Quote from mmathis View Post :
But there's no point other than drive space - and drive space is cheap. You can't take that D drive and throw it in another computer and use the programs. You can't put another C drive in the computer and use the programs on the D drive. All it does is take up space on your D drive - the drive holding user data which can be moved from computer to computer. Keep the user data on D, and the OS and programs on C.
Well yes, the entire point is drive space. The op has a 60gb c: drive, which means for them disk space is not cheap. In general for anyone that has a small ssd running their OS, drive space on c: comes at something of a premium. Space on the mechanical d: drive on the other hand is cheap.

You do raise a good point about moving a disk between machines, but that's a pretty rare occurrence.
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#11
go to diskmgmt.msc (type in search)
Shrink D, shrink a little just enough for files currently in D
then create a E with that new space
copy all files in D to E
then delete D
Expand C, 20gb or all the way if don't care speed.
then....
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#12
Quote from Left4Deal View Post :
go to diskmgmt.msc (type in search)
Shrink D, shrink a little just enough for files currently in D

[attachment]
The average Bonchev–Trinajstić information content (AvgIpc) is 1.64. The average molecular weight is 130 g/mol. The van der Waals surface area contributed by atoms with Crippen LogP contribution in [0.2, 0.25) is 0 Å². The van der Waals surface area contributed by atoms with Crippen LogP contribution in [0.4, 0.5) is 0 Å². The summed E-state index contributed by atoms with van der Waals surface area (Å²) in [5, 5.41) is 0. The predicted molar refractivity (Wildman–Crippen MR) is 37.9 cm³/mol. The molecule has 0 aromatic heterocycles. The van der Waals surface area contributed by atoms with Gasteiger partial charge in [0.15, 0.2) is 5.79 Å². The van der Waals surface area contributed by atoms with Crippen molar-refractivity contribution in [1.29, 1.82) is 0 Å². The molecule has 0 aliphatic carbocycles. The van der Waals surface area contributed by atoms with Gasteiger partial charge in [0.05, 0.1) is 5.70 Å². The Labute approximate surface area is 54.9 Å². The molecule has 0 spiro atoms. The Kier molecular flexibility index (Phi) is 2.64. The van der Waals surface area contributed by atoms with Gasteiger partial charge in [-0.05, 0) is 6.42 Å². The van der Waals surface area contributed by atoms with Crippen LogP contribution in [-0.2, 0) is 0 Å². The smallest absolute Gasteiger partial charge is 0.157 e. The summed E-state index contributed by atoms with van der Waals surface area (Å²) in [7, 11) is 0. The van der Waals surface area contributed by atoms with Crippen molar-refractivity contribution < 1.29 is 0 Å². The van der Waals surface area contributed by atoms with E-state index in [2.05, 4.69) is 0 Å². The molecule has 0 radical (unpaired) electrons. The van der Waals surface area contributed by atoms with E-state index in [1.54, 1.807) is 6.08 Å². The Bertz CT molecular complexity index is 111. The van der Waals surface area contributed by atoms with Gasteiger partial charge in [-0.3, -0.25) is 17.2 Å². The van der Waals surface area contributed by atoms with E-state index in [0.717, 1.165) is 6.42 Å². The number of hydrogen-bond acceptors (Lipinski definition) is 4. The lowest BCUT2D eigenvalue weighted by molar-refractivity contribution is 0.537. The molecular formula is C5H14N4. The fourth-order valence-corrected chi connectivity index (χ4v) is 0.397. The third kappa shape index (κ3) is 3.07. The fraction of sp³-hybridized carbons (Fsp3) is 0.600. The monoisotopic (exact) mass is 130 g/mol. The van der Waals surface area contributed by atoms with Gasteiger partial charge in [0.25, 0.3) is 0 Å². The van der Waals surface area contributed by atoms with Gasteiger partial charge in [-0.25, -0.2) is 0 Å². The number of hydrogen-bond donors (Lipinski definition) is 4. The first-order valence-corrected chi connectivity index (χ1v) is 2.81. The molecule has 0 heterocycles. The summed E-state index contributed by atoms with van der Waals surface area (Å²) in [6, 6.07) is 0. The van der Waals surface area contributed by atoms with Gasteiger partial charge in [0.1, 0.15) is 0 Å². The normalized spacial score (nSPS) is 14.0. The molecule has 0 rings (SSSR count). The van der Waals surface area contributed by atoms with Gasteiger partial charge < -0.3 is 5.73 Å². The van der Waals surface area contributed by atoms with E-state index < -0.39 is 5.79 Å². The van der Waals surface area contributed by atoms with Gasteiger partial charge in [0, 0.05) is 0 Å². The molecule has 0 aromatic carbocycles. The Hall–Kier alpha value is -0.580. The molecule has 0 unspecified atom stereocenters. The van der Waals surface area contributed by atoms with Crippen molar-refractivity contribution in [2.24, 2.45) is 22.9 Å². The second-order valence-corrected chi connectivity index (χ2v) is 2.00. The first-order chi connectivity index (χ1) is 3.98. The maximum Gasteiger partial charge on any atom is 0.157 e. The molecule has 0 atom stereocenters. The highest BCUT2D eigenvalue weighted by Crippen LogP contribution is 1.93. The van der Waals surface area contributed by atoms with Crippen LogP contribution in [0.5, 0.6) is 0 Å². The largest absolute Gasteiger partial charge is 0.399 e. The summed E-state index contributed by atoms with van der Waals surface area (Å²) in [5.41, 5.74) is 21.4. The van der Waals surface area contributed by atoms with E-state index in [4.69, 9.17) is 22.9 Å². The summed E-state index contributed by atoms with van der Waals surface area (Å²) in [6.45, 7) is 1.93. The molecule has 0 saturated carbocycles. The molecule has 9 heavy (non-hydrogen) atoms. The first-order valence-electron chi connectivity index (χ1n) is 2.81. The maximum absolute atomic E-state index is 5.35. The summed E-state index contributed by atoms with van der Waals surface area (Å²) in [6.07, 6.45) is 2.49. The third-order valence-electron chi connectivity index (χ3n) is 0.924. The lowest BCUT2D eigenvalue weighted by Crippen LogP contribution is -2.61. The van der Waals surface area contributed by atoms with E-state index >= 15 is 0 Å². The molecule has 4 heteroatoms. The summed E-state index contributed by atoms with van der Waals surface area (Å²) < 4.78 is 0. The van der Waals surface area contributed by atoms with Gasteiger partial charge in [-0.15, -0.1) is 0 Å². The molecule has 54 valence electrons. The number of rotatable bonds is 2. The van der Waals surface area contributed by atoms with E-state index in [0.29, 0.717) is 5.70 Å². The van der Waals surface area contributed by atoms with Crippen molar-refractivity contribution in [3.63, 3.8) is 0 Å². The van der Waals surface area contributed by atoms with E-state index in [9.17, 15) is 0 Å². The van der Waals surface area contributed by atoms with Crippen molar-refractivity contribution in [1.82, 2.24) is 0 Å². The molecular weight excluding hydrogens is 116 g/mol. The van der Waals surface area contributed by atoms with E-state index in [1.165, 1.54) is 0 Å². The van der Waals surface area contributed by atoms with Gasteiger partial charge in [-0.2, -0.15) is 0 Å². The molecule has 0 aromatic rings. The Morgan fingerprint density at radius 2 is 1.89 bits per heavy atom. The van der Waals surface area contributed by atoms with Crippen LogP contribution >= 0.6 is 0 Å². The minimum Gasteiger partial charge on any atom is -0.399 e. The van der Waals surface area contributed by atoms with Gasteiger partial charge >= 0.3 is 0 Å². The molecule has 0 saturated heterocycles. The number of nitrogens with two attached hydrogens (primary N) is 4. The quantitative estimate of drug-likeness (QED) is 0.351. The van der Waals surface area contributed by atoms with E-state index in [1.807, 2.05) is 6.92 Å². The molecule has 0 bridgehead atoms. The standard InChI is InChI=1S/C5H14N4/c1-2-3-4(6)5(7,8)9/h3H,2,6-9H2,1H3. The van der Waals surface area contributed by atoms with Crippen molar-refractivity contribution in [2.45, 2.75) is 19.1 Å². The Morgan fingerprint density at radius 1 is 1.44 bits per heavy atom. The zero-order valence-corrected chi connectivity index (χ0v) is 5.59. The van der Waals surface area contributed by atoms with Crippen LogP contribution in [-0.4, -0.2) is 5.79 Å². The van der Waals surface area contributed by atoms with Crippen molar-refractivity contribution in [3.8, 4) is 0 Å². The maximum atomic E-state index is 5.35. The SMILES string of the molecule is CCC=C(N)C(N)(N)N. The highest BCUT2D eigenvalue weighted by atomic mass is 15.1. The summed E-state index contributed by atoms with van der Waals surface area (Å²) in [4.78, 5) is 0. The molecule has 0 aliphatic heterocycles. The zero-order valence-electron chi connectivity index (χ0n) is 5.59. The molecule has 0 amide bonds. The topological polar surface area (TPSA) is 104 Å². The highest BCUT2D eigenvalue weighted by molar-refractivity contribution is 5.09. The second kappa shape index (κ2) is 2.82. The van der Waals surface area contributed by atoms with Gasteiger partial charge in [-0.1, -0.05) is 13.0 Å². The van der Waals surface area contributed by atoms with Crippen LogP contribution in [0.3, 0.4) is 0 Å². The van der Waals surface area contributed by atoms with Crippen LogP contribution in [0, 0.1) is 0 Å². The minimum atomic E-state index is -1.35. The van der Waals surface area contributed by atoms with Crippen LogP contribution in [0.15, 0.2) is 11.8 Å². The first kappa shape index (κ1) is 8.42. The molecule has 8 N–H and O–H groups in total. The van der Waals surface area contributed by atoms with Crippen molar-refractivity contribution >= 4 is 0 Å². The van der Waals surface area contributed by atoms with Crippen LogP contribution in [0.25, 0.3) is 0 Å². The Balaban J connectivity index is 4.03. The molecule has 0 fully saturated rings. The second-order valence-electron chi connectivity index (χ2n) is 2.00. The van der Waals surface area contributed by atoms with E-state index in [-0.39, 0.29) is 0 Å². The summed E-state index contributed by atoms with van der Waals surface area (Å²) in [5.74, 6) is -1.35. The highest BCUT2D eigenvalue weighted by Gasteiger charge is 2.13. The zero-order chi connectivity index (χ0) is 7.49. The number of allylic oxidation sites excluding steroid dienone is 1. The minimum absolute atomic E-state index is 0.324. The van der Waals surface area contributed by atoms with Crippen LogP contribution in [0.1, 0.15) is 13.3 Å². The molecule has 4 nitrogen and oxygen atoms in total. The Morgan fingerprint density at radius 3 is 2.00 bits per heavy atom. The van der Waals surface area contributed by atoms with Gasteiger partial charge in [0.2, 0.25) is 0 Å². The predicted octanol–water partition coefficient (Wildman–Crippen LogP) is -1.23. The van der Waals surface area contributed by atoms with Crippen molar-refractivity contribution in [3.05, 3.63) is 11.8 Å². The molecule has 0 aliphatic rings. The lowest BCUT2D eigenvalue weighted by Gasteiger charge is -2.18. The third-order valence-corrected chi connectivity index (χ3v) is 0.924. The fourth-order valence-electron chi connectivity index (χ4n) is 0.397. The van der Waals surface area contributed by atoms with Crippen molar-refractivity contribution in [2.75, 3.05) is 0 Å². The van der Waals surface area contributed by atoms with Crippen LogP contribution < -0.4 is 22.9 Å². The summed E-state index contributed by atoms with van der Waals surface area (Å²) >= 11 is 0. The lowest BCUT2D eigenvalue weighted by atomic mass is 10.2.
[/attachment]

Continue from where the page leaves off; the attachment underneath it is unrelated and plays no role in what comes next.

then create a E with that new space
copy all files in D to E
then delete D
Expand C, 20gb or all the way if don't care speed.
then....
Thanks first off I cleared up about 13gb last night by removing an old tomtom folder with backups that found its way to hide out on the C partition. Good start.
When I go to disk management I can right click on D partiton I can shrink the volume and it creates a new non named disk or something next to the D with that same space D was reduced by showing. when I right click on the C partition I do not have an option to expand C, it is grayed out. I would like to keep D but just reduce it some and use that to expand C. I seem to be lost a bit
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#13
the non named disk is empty space, can create another disk, shrinking will create empty space behind that disk (on the right side of the disk), and expanding is the same, so you have to delete D before can expand C

~~~~~~~~~~~
now you don't have to shrink, C will be slower if expand.

maybe just move some personal folder to D
C:\users\user name\
choose properties of some of the folders can move to another location (desktop, my picture, etc ), it will ask if you want to move the files as well. (i like to just change the origin link C to D, became D:\users\user name\, or create new folder, just don't choose the root D;\ , it will be messy)
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Last edited by Left4Deal October 1, 2015 at 05:25 PM
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#14
Quote from Left4Deal View Post :
the non named disk is empty space, can create another disk, shrinking will create empty space behind that disk (on the right side of the disk), and expanding is the same, so you have to delete D before can expand C
When I shrink D should I right click on the the new space created to the right of it and select new simple volume to get the new drive setup so I can later expand C?
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#15
maybe what i said is confusing, expanding can not have the D in the middle of C and the empty space, so you have to delete D.

once it's created new volume, can't be used to expand.